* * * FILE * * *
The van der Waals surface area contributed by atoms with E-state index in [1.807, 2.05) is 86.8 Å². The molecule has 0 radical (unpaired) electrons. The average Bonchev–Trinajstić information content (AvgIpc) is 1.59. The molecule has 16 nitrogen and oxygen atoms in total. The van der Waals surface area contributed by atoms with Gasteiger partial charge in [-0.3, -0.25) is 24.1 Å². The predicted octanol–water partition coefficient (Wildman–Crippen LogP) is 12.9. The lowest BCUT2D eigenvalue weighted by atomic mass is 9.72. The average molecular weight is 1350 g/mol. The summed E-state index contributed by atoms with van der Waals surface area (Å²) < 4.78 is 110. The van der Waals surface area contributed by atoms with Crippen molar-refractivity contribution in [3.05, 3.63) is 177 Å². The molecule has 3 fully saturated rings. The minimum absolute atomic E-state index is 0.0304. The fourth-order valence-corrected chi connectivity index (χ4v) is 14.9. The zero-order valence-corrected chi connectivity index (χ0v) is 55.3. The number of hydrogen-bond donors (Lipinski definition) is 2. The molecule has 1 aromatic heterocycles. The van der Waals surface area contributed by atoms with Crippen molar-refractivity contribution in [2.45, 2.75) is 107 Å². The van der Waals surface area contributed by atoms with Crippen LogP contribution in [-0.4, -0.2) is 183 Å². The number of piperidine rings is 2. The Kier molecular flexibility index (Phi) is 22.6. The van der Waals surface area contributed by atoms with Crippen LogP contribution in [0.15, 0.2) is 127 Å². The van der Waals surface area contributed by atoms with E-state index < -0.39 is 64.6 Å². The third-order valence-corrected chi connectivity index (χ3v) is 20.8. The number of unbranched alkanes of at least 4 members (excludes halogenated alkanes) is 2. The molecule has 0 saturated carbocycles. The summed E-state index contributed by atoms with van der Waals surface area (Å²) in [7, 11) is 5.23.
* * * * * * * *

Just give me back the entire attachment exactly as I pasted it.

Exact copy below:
The van der Waals surface area contributed by atoms with E-state index in [1.807, 2.05) is 86.8 Å². The molecule has 0 radical (unpaired) electrons. The average Bonchev–Trinajstić information content (AvgIpc) is 1.59. The molecule has 16 nitrogen and oxygen atoms in total. The van der Waals surface area contributed by atoms with Gasteiger partial charge in [-0.3, -0.25) is 24.1 Å². The predicted octanol–water partition coefficient (Wildman–Crippen LogP) is 12.9. The lowest BCUT2D eigenvalue weighted by atomic mass is 9.72. The average molecular weight is 1350 g/mol. The summed E-state index contributed by atoms with van der Waals surface area (Å²) < 4.78 is 110. The van der Waals surface area contributed by atoms with Crippen molar-refractivity contribution in [3.05, 3.63) is 177 Å². The molecule has 3 fully saturated rings. The minimum absolute atomic E-state index is 0.0304. The fourth-order valence-corrected chi connectivity index (χ4v) is 14.9. The zero-order valence-corrected chi connectivity index (χ0v) is 55.3. The number of hydrogen-bond donors (Lipinski definition) is 2. The molecule has 1 aromatic heterocycles. The van der Waals surface area contributed by atoms with Crippen molar-refractivity contribution in [2.45, 2.75) is 107 Å². The van der Waals surface area contributed by atoms with Crippen LogP contribution in [-0.4, -0.2) is 183 Å². The number of piperidine rings is 2. The Kier molecular flexibility index (Phi) is 22.6. The van der Waals surface area contributed by atoms with Crippen LogP contribution in [0.15, 0.2) is 127 Å². The van der Waals surface area contributed by atoms with E-state index < -0.39 is 64.6 Å². The third-order valence-corrected chi connectivity index (χ3v) is 20.8. The number of unbranched alkanes of at least 4 members (excludes halogenated alkanes) is 2. The molecule has 0 saturated carbocycles. The summed E-state index contributed by atoms with van der Waals surface area (Å²) in [7, 11) is 5.23.